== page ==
Sunday, December 6, 2015

Faith Is Not Necessarily Blind . . . .

   Why do I write what I do?  If there is a common thread that runs through all of my books, it is my belief that the Gospels passed on, with careful accuracy, the teachings and the life story of Jesus of Nazareth.  Because I believe the Gospels, I therefore believe that Jesus - Yeshua, the simple Galilean carpenter born during the reign of Augustus a little over two thousand years ago - truly was the Son of God, a divine being come into the world to bring hope and salvation to mankind.  I believe in His teachings, and I believe the miracles he performed really happened as described.  I believe the rest of the New Testament was written by His disciples as part of their commission to "bind and loose," to lay down the doctrines and practices, based on the teachings of Jesus Himself, that would be binding upon Christians until the day when He returns for His church.
    Some of my atheist friends like to poke fun at my convictions, mocking my "blind faith" in a book that was written by men some two thousand years ago.  How can I be sure that these documents are true, first of all?  How can I be confident that the text we have today is even close to the original wording of these documents when they have been copied by hand again and again and again for centuries?  Why don't I accept the other Gospels - the books attributed to Thomas, Judas, Peter, and others that didn't make it into the New Testament?  I get asked a lot of questions all the time, and I respond to them regularly in the various social media forums that I belong to.  But I thought that I might devote tonight's post to some very basic explanations.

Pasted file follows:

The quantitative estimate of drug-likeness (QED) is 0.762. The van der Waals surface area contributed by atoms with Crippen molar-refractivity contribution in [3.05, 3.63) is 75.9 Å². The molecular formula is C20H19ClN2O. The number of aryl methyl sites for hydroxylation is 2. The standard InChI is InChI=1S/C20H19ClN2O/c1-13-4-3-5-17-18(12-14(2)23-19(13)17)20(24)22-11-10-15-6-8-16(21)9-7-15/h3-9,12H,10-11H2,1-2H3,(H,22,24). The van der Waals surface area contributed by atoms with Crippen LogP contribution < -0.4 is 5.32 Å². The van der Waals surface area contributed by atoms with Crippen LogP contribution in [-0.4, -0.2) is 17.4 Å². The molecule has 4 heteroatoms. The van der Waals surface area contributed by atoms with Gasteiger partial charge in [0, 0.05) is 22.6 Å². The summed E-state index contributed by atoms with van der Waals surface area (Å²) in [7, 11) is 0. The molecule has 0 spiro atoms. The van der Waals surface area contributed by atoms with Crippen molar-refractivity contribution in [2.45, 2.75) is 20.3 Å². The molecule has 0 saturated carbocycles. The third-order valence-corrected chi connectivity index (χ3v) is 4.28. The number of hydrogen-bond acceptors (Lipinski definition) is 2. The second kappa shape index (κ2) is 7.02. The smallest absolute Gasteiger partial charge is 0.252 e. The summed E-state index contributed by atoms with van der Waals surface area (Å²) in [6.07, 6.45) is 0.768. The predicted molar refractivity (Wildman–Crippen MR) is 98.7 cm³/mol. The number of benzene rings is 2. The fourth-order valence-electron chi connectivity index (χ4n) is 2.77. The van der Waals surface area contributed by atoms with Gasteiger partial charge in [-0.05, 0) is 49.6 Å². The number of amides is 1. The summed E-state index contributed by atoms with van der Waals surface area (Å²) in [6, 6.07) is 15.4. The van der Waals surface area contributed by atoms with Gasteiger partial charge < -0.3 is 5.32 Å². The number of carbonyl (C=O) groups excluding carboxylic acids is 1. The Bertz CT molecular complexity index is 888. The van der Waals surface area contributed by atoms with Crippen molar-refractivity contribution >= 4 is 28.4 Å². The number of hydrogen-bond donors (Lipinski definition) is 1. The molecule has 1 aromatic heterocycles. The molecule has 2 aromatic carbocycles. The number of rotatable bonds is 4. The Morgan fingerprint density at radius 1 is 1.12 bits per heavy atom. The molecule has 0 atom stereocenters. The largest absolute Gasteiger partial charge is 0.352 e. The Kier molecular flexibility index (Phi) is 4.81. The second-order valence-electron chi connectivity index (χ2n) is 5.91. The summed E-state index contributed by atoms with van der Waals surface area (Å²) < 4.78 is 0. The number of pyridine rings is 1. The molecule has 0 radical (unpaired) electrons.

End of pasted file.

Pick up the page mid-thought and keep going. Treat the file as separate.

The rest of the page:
Why do I believe the Gospels are true?  Simple.  First of all, they were written earlier than any other Christian writings except a few of Paul's letters.  Every single Gospel was written within the First Century, according to all but a few radical scholars.  At the latest, that puts them within seventy years of the events they chronicle.  However, most scholars would say that the three Synoptic Gospels - Matthew, Mark, and Luke - were completed by around 70 AD.  I think a very convincing case can be made that they were written a decade earlier, in the early 60's.  So that puts them within thirty to forty years of the events they chronicle.  Consider that the biographies of the Roman emperors of the First Century that modern historians rely on were actually written a hundred years or more after those men lived, and that the stories of Buddha's life were not written down for nearly three hundred years, that's a negligible period of time.  Many of the participants in the events would have still been alive when the Gospels were written, and if you go by the traditional authorship (I have yet to see any convincing reason to reject those claims) assigned to the Gospels, two of them were written by eyewitnesses, one by a close associate of Simon Peter, and finally, one by a Greek doctor who clearly said that he got his information from those "who were from the beginning eyewitnesses and servants of the Word."  Secondly, the historical details contained within the Gospels in every case match up to the historical setting in which the events occurred.  Luke's Gospel in particular lists the names of numerous local authorities and officials, and in every case he uses the correct name and title for the correct person at the correct time and place.  John lists details of the Temple rituals, the geography of Jerusalem, and Jewish customs that a later writer would have had no way of knowing.  Accuracy in small details is a reliable companion to accuracy in major claims.  Third, while there are minor variations in the events chronicled in the Gospels, on the central teachings of Jesus and the chronology of his life, they are in full agreement - a hallmark of a true account.  The variations that do occur are a natural result of an event being recalled from more than one perspective, not "contradictions" as they are often touted to be.